Charles Landau, MPP, Staff Writer, Brief Policy Perspectives
You may not realize it, but one of the most important pieces of our energy infrastructure is right outside your home. In early 2015, the FCC issued highly publicized “Net Neutrality” rules governing internet access. One criticism of the policy is that it did not implement “last mile unbundling.” Internet providers share common “backbone” or “trunk” infrastructure, mostly high capacity fiber optic cable lines, but the connection that reaches your home is proprietary. Unbundling these connections, the argument goes, would make it easier for new firms to enter the market.
The “last mile” problem is a cost problem: in essence, it’s a way of saying that the most expensive part of connecting a home to the grid is the line running from the end of the driveway to the house. This is as true for electricity as it is for broadband. Any infrastructure that forms a “tree” with high capacity “trunk” lines tends to have trouble paying for the “twigs.” For telecoms firms and regulators, this problem is already front of mind, but policymakers at all levels should plan the last mile of rural and developing world electrification both in their policy proposals and in their budgets.
It doesn’t need to be a mile, it can be a short walk across the yard or a parking lot. Volkswagen made waves when they announced their “Last Mile Surfer,” a lightweight electric scooter that can take you from the farthest end of the parking lot to the front door of your office. Flipkart, an Amazon equivalent popular in India, generated similar buzz when their Last Mile Delivery team brokered a new partnership with a Mumbai Dabbawala union (think of a large team of GrubHub bicyclists). It is increasingly important to find entrepreneurial solutions to “last mile” problems, and policymakers focused on energy have a variety of sectors to take their cues from.
A Pressing Need in the Developing World
The World Bank estimates for 2012, the most recent year where data was available, only 84.5% of the world’s 7 billion people have reliable access to electricity. That’s just over a billion people without electricity. Predictably, many of the countries with low rates of electrification are among the world’s poorest. In nations that it categorizes as low-income, the World Bank pegs the average rate of electrification at 25.4%. Given the severe lack of access to electricity in many nations, it is vital to look for solutions. In order to have the most impact, connecting the “last mile” needs to be part of the strategy.
This is particularly difficult to do in Sub-Saharan Africa, where you might need to cross several national borders just to reach a nation with greater than 23% electrification. Uganda, Rwanda, and South Sudan not only have low electrification rates, but they are completely surrounded by nations with low electrification. In Ethiopia, a 2009 World Bank report found that it would cost an average of $75 for a poor household to connect to the grid – an estimated 15% of annual income.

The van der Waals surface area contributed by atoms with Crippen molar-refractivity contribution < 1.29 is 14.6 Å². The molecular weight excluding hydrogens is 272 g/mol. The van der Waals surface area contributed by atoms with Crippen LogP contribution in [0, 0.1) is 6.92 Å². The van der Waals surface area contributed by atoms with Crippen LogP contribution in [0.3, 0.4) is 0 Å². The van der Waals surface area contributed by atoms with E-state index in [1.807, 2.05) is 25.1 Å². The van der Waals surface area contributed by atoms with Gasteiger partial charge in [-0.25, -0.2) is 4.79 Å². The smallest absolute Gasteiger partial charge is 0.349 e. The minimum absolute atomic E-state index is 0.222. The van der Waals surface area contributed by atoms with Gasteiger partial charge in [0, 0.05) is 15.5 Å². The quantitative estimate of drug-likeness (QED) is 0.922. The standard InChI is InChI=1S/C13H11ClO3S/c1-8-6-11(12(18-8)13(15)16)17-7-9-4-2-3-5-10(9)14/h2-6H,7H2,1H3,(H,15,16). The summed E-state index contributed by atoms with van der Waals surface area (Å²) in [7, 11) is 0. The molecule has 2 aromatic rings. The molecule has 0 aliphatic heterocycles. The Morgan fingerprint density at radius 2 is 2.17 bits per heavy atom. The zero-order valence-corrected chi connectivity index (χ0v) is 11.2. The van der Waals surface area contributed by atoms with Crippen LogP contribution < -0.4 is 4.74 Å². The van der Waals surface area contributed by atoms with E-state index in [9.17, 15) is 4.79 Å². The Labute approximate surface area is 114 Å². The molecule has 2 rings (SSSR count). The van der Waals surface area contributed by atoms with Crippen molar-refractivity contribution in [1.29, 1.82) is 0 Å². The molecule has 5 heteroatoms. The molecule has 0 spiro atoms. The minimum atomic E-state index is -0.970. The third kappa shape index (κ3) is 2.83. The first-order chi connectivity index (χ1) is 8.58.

Another country that has difficulties with “last mile” connectivity is India. India’s rate of electrification in 2012 was relatively high at 79%, however India’s population was 1.25 billion people in that year, meaning over 265 million people did not have reliable access to power. In 2014, the Modi Government announced their signature “Deendayal Upadhyaya Gram Jyoti Yojana” initiative to electrify rural villages and agricultural communities. Since then, central government figures have shown a marked increase in rural electrification, but recently critics have suggested that the government figures don’t reflect last mile connectivity. Central government data, they say, only counts whether a village has a power transformer and other basic grid infrastructure, and if at least 10% of their households are on the grid, they count the whole village as “electrified.”
Going the Extra Yard
Because electrification is the bedrock of so many other parts of our lives, policymakers should look at electrification in terms of an array of outcomes. If you electrify the homes of a billion people, what is the impact on climate change, social welfare or the global economy? Policymakers and stakeholders should look for smart ways to target foreign aid and foreign direct investment that can empower vulnerable populations in the developing world through electrification. Approaching these issues requires a case-by-case approach: the World Bank study in Ethiopia suggests that the problem is the cost to families, whereas in India critics say the problem is more about how public policy define ‘electrification.’ In resource-rich nations like the U.S., policymakers focused on rural development can examine energy policy and look for ways that electrification can empower communities and make them more just. Electricity can help make the developing world more prosperous and secure, so public policy should refocus on electrification in the places where it’s needed most.